The Administration of Police Consent Decrees: Evaluating the Effectiveness of Reducing Pattern and Practice of Police Use of Force

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As a reform instrument, federal consent decrees have been used by the U.S. Department of Justice Civil Rights Division to address issues associated with unconstitutional police misconduct. A problematic area of concern is police behavior involving the excessive use of force on minority citizens. The purpose of this comparative case study was to determine whether or not the implementation of consent decrees in the New Orleans and Seattle Police Departments resulted in a reduction of the use of force 3 years after implementation, in comparison to 3 years preconsent decree implementation. This study aims to contribute to closing the gap in understanding regarding what policy implementations may be useful in correcting patterns of behavior in police misconduct and in closing the gap between best practice conduct and actual patterns of behavior and unconstitutional practice. Integrated with this study, Lewin’s change model is used as a guiding philosophical framework for this study, positing that organizational and underlying behavioral change occurs in three phases: (a) unfreezing, (b) changing, and (c) refreezing. These three steps explain the process by which longstanding patterns of adverse police misconduct may be altered, how resistance may be addressed, and how new ideal behaviors may be normalized and habituated.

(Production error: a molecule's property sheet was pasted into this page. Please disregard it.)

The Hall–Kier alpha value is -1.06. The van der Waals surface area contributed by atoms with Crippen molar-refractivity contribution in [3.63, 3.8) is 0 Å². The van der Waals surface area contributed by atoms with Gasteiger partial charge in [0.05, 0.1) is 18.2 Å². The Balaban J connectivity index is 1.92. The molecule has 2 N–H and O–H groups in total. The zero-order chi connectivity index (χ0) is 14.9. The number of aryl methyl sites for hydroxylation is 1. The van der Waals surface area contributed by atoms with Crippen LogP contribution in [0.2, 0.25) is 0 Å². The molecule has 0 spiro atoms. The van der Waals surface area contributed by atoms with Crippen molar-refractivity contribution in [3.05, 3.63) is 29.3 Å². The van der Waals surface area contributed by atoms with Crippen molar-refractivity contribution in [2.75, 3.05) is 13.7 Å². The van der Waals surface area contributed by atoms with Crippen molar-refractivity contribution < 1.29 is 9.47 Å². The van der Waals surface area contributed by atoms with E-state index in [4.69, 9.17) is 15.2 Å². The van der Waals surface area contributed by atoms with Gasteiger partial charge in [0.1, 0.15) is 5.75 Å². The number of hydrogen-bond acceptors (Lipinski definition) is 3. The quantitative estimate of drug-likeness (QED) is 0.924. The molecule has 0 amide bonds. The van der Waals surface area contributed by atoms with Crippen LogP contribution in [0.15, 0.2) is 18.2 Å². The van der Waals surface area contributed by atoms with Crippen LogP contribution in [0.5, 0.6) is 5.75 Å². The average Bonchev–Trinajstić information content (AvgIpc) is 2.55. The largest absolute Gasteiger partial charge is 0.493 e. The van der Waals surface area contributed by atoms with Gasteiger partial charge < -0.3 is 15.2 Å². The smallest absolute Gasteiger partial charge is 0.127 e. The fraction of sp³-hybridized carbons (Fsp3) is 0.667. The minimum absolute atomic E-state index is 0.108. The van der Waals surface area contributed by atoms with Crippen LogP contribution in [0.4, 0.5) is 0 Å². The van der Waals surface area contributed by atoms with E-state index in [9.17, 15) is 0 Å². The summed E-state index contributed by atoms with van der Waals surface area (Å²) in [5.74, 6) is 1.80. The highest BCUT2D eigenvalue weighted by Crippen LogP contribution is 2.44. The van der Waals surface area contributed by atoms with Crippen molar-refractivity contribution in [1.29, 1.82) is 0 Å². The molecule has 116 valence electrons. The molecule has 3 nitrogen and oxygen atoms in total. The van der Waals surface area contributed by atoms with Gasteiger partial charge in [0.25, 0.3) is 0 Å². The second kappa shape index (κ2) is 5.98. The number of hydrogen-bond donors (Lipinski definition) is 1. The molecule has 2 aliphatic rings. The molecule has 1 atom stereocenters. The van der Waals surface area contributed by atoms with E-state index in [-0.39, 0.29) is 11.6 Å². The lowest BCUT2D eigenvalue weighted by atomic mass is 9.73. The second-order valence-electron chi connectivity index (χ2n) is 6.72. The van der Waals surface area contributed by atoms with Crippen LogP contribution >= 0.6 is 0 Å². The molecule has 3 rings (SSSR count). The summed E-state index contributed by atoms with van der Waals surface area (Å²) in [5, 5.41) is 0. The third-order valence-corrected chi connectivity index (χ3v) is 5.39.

A dissertation submitted in partial fulfillment of the requirements for the degree Doctor of Public Administration
Public Administration, Law Enforcement